Discover the cosmos! Each day a different image or photograph of our fascinating universe is featured, along with a brief explanation written by a professional astronomer.
2017 July 11
Explanation: Behold the largest ball of stars in our galaxy. Omega Centauri is packed with about 10 million stars, many older than our Sun and packed within a volume of only about 150 light-years in diameter. The star cluster is the largest and brightest of 200 or so known globular clusters that roam the halo of our Milky Way galaxy. Though most star clusters consist of stars with the same age and composition, the enigmatic Omega Cen exhibits the presence of different stellar populations with a spread of ages and chemical abundances. In fact, Omega Cen may be the remnant core of a small galaxy merging with the Milky Way. The featured image shows so many stars because it merged different exposures with high dynamic range (HDR) techniques. Omega Centauri, also known as NGC 5139, lies about 15,000 light-years away toward the southern constellation of the Centaurus.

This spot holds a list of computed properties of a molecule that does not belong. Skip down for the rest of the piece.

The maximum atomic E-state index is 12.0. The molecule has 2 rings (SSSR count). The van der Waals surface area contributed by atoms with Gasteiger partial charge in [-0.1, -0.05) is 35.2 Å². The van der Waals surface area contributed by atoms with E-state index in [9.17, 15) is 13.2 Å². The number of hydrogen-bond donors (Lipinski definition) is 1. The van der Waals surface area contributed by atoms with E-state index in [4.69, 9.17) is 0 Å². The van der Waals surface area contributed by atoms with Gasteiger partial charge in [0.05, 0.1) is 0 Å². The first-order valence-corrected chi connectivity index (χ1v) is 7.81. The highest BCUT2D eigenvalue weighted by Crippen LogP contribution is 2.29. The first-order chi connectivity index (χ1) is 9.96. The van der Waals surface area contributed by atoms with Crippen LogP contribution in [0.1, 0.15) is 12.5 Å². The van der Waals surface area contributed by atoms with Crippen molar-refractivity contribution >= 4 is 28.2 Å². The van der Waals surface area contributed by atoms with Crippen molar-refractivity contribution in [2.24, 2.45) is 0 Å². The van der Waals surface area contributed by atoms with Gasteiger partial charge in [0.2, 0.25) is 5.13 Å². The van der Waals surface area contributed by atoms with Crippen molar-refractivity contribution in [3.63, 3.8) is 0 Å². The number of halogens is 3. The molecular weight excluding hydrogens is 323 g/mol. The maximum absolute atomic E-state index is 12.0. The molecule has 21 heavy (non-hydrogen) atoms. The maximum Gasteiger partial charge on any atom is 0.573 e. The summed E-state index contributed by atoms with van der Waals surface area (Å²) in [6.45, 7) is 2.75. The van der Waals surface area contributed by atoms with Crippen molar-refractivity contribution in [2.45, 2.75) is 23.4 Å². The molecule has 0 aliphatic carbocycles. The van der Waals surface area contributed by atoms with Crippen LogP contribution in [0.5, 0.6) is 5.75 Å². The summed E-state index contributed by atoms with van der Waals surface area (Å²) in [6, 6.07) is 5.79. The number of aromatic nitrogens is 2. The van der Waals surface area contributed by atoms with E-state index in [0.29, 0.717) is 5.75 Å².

Authors & editors:
Jerry Bonnell (UMCP)
NASA Official: Phillip Newman Specific rights apply.
A service of: ASD at NASA / GSFC
& Michigan Tech. U.